The objective of this study was to investigate the effectiveness of VR in reducing pain and anxiety during a medical procedure in a pediatric population: the skin prick test. We tested the hypothesis that VR is better at reducing the pain and anxiety associated with the skin prick test procedure than two control conditions: reading a book such as a comic and no distraction.

2. Materials and Methods

2.1. Subjects

The children were recruited by a pediatric pneumo-allergist as part of a consultation for allergic tests (skin prick test). The study sample was composed of 92 children aged 7 to 17 years, M = 10.87 years, SD = 2.52 (48 boys, M = 10.48 years, SD = 2.41; 44 girls, M = 11.29 years, SD = 2.58). The inclusion criteria were being aged 7 to 17 years, speaking French regularly, and requiring a skin prick test.

This survey was carried out between February 2019 and March 2020. The study design and procedure were approved by the Regional Hospital Center (CHR) of Verviers, Belgium. Parents and children were informed about the procedure and the general purpose of the study. All participants took part voluntarily and signed an informed consent form in which they were guaranteed anonymity. They were also informed that they could stop participating at any time without needing to justify the decision. Written informed consent was obtained from the children and their parents.

2.2. Design

Children were randomly assigned to one of three conditions: VR distraction group (n = 29), comic book distraction control group (n = 31), and no distraction control group (n = 32). Random assignments were generated with a random numbers table before recruitment by the researcher. Assignments were concealed until the participants signed the informed consent forms; neither the participant nor the experimenter was blinded to group assignment, given the active nature of the interventions. Before the skin prick test, the children completed the socio-demographic and anxiety state questionnaires. Children in the VR distraction group began interacting with the virtual environment (VE) 2 minutes prior to the skin prick test and continued playing throughout. The VR equipment used was Oculus Go, with software for a game, developed by Vi-Sense, in which the child tries to hit targets with a bow and arrow. Children played the VR game during the skin prick test for approximately 8 minutes. In the comic book distraction group, the child was invited to read the comic book 2 minutes prior to the skin prick test and continued reading throughout. In the control group, no distraction was offered. After the skin prick test, children were invited to assess their levels of anxiety and pain during the skin prick test; the VR distractor group also responded to the Simulator Sickness Questionnaire and Sense of Presence scale to assess their experience in the VE. The research assistant engaged in the behavior’s observation observation of each child’s pain during the skin prick test.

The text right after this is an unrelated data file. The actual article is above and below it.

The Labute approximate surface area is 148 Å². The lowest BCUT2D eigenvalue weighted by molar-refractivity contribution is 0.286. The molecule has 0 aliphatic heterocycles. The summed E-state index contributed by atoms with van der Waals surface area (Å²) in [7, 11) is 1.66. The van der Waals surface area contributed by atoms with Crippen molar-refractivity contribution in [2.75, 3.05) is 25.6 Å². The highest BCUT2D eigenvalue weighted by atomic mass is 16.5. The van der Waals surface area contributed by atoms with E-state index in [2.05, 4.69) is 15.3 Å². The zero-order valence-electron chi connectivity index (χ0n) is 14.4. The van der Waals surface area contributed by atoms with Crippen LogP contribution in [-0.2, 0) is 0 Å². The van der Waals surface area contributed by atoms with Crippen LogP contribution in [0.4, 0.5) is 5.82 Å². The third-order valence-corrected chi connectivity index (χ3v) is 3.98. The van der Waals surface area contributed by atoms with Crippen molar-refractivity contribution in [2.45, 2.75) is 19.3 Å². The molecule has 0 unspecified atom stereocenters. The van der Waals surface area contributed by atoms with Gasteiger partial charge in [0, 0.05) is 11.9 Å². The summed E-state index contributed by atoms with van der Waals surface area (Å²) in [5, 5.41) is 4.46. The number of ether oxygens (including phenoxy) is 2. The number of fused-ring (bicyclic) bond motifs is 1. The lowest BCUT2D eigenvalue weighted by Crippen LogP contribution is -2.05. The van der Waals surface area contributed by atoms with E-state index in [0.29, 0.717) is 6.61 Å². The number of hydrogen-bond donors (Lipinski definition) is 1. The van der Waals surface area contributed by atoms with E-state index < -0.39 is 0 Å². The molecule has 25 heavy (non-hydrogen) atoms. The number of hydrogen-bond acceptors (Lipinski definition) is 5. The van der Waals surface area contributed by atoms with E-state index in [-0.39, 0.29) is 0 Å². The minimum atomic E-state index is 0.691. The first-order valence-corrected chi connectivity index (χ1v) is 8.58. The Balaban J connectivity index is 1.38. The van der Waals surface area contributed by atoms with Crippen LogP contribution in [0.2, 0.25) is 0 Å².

2.3. Measures

2.3.1. Numeric Rating Scale

The Numeric Rating Scale (NRS-11) [41] is a self-report pain intensity scale, which uses an 11-point visual analog scale (VAS). Children must say how they would rate their pain on a vertical scale ranging from 0 to 10, where 0 is no pain or hurt and 10 is the most or worst pain. The various reliability and validity parameters for this scale appear satisfactory in child and adolescent populations [42].

2.3.2. Children’s Hospital of Eastern Ontario Pain Scale

The Children’s Hospital of Eastern Ontario Pain Scale (CHEOPS) [43] is a behavioral observational scale to assess children’s pain based on observations of their physical reactions. This scale includes operational definitions for six domains: cry, facial, child verbal, torso, touch, and legs. Each domain is scored on a 3- or 2-point response scale. High score indicates high behavior’s response to pain. The various reliability and validity parameters for this scale appear satisfactory in child populations [43] [44].

2.3.3. Mental Readiness Form

The Mental Readiness Form (MRF-3) [45] is an instrument to assess state anxiety with three items using VAS. The first item evaluates the level of worry, ranging from 1 “not at all worried” to 11 “very worried.” The second evaluates the level of tension, ranging from 1 “very relaxed” to 11 “very tense.” And the last rates the level of confidence, ranging from 1 “confident” to 11 “not at all confident.” This scale has satisfactory reliability and validity indices [46].

2.3.4. Questionnaire on the Sense of Presence for Children

The Questionnaire on the Sense of Presence for Children [47] comprises 19 items with 3-point Likert scales used to measure children’s degree of presence within a VE. The items are taken from the Child Presence Measure [48] and the Presence Questionnaire [49]. The children’s version in French was written and validated by the UQO Cyberpsychology Laboratory team [47].

2.3.5. Simulator Sickness Questionnaire for Children

The Simulator Sickness Questionnaire for Children [47] is an 11-item instrument with 3-point Likert scales which is used to measure the extent to which children feel simulator sickness due to their immersion in VR (e.g., nausea, eye fatigue, dizziness, etc.). The items in this questionnaire are taken from the Simulator Sickness Questionnaire [50] and the Child Simulator Sickness Questionnaire [48], both of which are frequently used during treatments in a VE. The psychometric properties of this questionnaire have been demonstrated [50]. The children’s version in French was written and validated by the UQO Cyberpsychology Laboratory team [47].

2.3.6. Data Analyses